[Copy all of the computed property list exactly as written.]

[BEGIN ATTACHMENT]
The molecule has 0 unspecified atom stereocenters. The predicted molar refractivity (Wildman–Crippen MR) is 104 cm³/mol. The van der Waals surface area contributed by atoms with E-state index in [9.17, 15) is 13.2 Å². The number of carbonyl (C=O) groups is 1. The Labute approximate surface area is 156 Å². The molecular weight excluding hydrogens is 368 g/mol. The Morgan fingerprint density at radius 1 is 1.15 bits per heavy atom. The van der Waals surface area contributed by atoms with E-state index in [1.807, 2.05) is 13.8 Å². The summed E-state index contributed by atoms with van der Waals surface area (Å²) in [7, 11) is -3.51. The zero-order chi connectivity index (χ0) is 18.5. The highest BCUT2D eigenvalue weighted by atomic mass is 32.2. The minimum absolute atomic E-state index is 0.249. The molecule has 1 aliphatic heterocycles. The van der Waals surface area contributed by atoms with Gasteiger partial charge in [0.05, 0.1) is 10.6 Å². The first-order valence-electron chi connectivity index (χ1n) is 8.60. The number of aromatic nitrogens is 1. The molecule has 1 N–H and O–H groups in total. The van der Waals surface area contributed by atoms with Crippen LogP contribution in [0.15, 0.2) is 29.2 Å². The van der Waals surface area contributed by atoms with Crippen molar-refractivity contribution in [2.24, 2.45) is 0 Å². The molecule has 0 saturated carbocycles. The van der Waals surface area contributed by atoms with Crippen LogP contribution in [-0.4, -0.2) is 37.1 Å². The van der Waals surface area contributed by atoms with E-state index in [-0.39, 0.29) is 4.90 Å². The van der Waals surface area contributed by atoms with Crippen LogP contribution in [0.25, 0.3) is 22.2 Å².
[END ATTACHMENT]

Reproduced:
The molecule has 0 unspecified atom stereocenters. The predicted molar refractivity (Wildman–Crippen MR) is 104 cm³/mol. The van der Waals surface area contributed by atoms with E-state index in [9.17, 15) is 13.2 Å². The number of carbonyl (C=O) groups is 1. The Labute approximate surface area is 156 Å². The molecular weight excluding hydrogens is 368 g/mol. The Morgan fingerprint density at radius 1 is 1.15 bits per heavy atom. The van der Waals surface area contributed by atoms with E-state index in [1.807, 2.05) is 13.8 Å². The summed E-state index contributed by atoms with van der Waals surface area (Å²) in [7, 11) is -3.51. The zero-order chi connectivity index (χ0) is 18.5. The highest BCUT2D eigenvalue weighted by atomic mass is 32.2. The minimum absolute atomic E-state index is 0.249. The molecule has 1 aliphatic heterocycles. The van der Waals surface area contributed by atoms with Gasteiger partial charge in [0.05, 0.1) is 10.6 Å². The first-order valence-electron chi connectivity index (χ1n) is 8.60. The number of aromatic nitrogens is 1. The molecule has 1 N–H and O–H groups in total. The van der Waals surface area contributed by atoms with Crippen LogP contribution in [0.15, 0.2) is 29.2 Å². The van der Waals surface area contributed by atoms with Crippen molar-refractivity contribution in [2.24, 2.45) is 0 Å². The molecule has 0 saturated carbocycles. The van der Waals surface area contributed by atoms with Crippen LogP contribution in [-0.4, -0.2) is 37.1 Å². The van der Waals surface area contributed by atoms with E-state index in [-0.39, 0.29) is 4.90 Å². The van der Waals surface area contributed by atoms with Crippen LogP contribution in [0.25, 0.3) is 22.2 Å².